The speech-language pathology spring cohort of 1997 recently returned to TCU to celebrate their 25-year reunion. They created an unbreakable bond that’s carried on throughout the years, and their stories spoke to what Harris College prepared them for. Here’s their perspective.
How do you feel the SLP program at TCU prepared you for your career?
Korey: We were a small class of 10 and that doesn’t happen anymore. I think that allowed us all to be so close. It also allowed our professors to know us and made us feel that we could come to them with questions or problems. I loved the opportunity to have in-house clinical opportunities as well as part-time externships each semester. It gave me so many more different types of experiences than the graduate programs I work with now provide. I feel that I was so lucky to have these experiences in the community and the classroom, and they prepared me to get a job.
Anne Marie: Excellent clinical training and the ability to clinically reason through things. The program taught us hard work and the professors gave good advice. I remember, after we complained about not having time to do all our work, Lynn Flahive, told us that we would always feel like we have more work to do than what we have time for. That was an excellent life lesson, and I am glad she spelled it out for me then. It helped me move on to prioritizing goals much faster.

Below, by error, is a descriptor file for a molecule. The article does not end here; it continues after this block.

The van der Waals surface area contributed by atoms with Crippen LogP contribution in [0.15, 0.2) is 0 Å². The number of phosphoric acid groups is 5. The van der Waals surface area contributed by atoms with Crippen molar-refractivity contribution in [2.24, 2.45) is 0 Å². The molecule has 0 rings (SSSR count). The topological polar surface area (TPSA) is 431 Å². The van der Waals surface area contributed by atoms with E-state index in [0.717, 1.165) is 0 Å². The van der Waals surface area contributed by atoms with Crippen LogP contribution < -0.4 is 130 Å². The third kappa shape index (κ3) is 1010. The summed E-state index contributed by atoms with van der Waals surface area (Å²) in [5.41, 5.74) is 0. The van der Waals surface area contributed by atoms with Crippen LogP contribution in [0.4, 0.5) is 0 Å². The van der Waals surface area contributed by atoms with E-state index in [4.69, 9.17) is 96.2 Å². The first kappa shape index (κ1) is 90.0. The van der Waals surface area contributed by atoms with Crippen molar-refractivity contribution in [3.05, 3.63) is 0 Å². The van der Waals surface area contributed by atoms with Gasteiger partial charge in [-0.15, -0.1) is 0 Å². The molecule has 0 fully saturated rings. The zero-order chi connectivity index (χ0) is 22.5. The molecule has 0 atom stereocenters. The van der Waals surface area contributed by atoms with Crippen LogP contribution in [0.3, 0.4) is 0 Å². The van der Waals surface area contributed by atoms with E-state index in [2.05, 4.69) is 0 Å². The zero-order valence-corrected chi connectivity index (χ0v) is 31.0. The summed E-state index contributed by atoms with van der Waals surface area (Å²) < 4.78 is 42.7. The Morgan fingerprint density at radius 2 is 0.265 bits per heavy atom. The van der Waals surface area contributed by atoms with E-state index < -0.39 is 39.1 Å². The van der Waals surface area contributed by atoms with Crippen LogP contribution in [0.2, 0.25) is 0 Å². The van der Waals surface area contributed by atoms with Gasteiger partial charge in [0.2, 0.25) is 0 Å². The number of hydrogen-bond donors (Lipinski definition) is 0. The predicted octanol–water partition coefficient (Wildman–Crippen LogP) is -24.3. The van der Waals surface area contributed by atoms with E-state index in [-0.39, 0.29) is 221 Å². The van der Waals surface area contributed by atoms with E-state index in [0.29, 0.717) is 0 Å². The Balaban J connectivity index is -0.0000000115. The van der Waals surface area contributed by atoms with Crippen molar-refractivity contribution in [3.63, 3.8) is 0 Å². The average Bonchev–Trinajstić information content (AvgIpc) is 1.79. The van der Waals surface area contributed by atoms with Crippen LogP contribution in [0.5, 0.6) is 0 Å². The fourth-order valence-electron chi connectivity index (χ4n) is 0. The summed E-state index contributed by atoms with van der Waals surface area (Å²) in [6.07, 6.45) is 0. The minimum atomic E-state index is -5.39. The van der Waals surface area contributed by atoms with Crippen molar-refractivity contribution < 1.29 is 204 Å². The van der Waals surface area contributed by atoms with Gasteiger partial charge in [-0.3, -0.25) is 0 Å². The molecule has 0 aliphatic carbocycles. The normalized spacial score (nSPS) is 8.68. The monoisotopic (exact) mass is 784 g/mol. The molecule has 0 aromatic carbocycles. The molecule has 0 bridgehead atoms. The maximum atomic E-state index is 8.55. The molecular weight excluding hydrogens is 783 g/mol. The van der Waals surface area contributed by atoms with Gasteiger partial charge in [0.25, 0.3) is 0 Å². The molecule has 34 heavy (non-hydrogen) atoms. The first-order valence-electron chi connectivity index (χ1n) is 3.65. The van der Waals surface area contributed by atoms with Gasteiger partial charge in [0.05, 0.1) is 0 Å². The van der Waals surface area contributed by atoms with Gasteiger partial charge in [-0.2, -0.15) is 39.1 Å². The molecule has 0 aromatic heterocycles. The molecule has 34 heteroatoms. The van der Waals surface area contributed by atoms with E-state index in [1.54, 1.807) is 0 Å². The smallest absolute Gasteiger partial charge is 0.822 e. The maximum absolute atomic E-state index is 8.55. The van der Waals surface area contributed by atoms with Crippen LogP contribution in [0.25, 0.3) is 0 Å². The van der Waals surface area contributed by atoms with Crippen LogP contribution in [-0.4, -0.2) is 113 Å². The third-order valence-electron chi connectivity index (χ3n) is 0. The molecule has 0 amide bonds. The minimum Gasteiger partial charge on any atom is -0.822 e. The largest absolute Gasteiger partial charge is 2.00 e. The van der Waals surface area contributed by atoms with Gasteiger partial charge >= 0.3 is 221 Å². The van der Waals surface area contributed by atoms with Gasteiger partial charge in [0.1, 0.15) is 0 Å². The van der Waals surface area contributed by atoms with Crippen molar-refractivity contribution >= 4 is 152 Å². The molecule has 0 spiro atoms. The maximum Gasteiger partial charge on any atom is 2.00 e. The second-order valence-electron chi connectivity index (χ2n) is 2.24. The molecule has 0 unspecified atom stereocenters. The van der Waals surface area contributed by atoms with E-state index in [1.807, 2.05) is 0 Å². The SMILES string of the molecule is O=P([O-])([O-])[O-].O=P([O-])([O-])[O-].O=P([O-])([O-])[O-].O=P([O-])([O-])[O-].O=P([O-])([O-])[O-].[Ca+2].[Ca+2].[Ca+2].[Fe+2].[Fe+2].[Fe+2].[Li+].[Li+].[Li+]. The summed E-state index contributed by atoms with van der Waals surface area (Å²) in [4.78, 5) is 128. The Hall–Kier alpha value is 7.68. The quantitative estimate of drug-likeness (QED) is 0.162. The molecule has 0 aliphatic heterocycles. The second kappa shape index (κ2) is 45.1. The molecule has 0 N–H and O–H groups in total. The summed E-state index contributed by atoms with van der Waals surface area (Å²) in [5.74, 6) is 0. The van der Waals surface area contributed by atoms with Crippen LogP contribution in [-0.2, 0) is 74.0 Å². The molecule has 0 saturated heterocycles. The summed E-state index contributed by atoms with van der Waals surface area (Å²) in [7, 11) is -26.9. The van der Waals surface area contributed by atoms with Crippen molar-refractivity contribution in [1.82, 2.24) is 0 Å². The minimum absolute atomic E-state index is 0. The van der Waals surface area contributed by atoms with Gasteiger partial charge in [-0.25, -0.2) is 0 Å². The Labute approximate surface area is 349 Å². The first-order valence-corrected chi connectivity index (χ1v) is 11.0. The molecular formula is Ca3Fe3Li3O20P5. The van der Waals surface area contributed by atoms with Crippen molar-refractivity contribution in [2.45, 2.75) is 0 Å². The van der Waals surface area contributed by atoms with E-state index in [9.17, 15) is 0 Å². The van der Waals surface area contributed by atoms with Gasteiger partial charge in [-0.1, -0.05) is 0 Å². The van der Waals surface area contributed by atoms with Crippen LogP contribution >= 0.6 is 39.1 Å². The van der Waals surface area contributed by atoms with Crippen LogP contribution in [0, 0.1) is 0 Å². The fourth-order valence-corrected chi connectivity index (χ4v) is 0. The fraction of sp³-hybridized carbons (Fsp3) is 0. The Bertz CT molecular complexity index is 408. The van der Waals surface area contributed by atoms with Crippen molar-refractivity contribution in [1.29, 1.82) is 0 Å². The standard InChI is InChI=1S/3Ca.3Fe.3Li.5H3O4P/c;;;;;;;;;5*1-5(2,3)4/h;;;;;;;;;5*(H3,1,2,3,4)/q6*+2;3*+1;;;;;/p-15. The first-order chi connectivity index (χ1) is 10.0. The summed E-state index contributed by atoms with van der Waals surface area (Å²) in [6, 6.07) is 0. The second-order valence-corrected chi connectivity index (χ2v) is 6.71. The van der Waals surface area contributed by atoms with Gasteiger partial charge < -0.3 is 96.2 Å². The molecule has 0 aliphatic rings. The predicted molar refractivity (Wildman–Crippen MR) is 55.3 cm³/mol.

Raquel: I felt confident enough to take my first job at a hospital where I was the only SLP.
Lori: We had a variety of courses that gave us a foundation upon which to build our skills. The internships they set up for us were helpful in learning about different populations we can serve in our field.
Yuneska: I felt very well-prepared when I was a bilingual SLP working for a school district. The professors were all amazing and dedicated. They wanted us to succeed.
Alissa: One of my greatest influences was the adjunct professor we had for our Adult Neuro class, Dr. Sharon Parsons. I haven’t been able to track her down, but she was an incredible teacher and encouraged us to pursue our passions and really love what we do. She is the reason I am now an adjunct professor myself (Rockhurst University in Kansas City). The small class sizes, individual mentorship and on-site clinic were instrumental in preparing me for my career as a speech-language pathologist.
Coleen: The program did an excellent job preparing us. When I first graduated, I started as a bilingual speech-language pathologist for Plano ISD and worked with deaf and Spanish-speaking populations. I took a break when I had my five children and now, I am back and working as a Preschool Speech-Language Pathologist at the Early Childhood School for Frisco ISD. My experiences in graduate school helped to prepare me for teaching the Preschool Speech Program. My current caseload consists of 3-5-year-olds with moderate to severe articulation disorders. Janet Lanza led a preschool classroom at the Miller Speech and Hearing Clinic when I was at TCU, and the experience has helped me tremendously in my speech classroom today.
This is the final story in a five-part series about their lives and how Harris College prepared them for success. Did you miss the first story? Find it here.